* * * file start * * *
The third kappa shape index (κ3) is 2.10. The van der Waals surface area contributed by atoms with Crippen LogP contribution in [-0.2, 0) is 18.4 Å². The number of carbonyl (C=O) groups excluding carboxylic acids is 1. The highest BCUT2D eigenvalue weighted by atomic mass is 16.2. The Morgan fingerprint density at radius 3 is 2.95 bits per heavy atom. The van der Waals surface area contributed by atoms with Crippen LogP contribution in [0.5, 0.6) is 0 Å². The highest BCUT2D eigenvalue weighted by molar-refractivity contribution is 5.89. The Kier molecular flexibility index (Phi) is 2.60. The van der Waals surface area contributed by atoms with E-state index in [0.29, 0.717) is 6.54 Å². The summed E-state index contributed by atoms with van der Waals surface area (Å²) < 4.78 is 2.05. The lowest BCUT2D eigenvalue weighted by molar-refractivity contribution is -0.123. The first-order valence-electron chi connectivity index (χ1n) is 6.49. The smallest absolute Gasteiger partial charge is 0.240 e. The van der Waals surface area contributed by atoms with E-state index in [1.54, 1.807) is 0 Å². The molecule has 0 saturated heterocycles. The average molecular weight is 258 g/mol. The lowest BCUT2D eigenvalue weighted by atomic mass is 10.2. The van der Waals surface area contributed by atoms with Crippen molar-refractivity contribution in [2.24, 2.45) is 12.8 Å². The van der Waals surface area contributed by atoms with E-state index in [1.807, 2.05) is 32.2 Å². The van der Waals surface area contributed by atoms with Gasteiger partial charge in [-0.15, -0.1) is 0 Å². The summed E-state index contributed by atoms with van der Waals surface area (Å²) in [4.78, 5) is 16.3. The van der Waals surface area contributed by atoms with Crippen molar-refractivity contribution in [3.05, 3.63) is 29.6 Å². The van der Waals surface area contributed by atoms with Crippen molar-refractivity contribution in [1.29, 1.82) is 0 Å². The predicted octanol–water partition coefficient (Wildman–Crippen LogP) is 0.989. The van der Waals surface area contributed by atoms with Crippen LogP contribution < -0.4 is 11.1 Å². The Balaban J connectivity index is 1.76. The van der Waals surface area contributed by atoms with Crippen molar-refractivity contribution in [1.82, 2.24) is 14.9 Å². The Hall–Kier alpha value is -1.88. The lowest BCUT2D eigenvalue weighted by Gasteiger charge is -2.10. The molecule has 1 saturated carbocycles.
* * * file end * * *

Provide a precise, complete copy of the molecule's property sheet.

The third kappa shape index (κ3) is 2.10. The van der Waals surface area contributed by atoms with Crippen LogP contribution in [-0.2, 0) is 18.4 Å². The number of carbonyl (C=O) groups excluding carboxylic acids is 1. The highest BCUT2D eigenvalue weighted by atomic mass is 16.2. The Morgan fingerprint density at radius 3 is 2.95 bits per heavy atom. The van der Waals surface area contributed by atoms with Crippen LogP contribution in [0.5, 0.6) is 0 Å². The highest BCUT2D eigenvalue weighted by molar-refractivity contribution is 5.89. The Kier molecular flexibility index (Phi) is 2.60. The van der Waals surface area contributed by atoms with E-state index in [0.29, 0.717) is 6.54 Å². The summed E-state index contributed by atoms with van der Waals surface area (Å²) < 4.78 is 2.05. The lowest BCUT2D eigenvalue weighted by molar-refractivity contribution is -0.123. The first-order valence-electron chi connectivity index (χ1n) is 6.49. The smallest absolute Gasteiger partial charge is 0.240 e. The van der Waals surface area contributed by atoms with E-state index in [1.54, 1.807) is 0 Å². The molecule has 0 saturated heterocycles. The average molecular weight is 258 g/mol. The lowest BCUT2D eigenvalue weighted by atomic mass is 10.2. The van der Waals surface area contributed by atoms with Crippen molar-refractivity contribution in [2.24, 2.45) is 12.8 Å². The van der Waals surface area contributed by atoms with E-state index in [1.807, 2.05) is 32.2 Å². The van der Waals surface area contributed by atoms with Gasteiger partial charge in [-0.15, -0.1) is 0 Å². The summed E-state index contributed by atoms with van der Waals surface area (Å²) in [4.78, 5) is 16.3. The van der Waals surface area contributed by atoms with Crippen molar-refractivity contribution in [3.05, 3.63) is 29.6 Å². The van der Waals surface area contributed by atoms with Crippen molar-refractivity contribution in [1.29, 1.82) is 0 Å². The predicted octanol–water partition coefficient (Wildman–Crippen LogP) is 0.989. The van der Waals surface area contributed by atoms with Crippen LogP contribution < -0.4 is 11.1 Å². The Balaban J connectivity index is 1.76. The van der Waals surface area contributed by atoms with Crippen molar-refractivity contribution in [1.82, 2.24) is 14.9 Å². The Hall–Kier alpha value is -1.88. The lowest BCUT2D eigenvalue weighted by Gasteiger charge is -2.10. The molecule has 1 saturated carbocycles.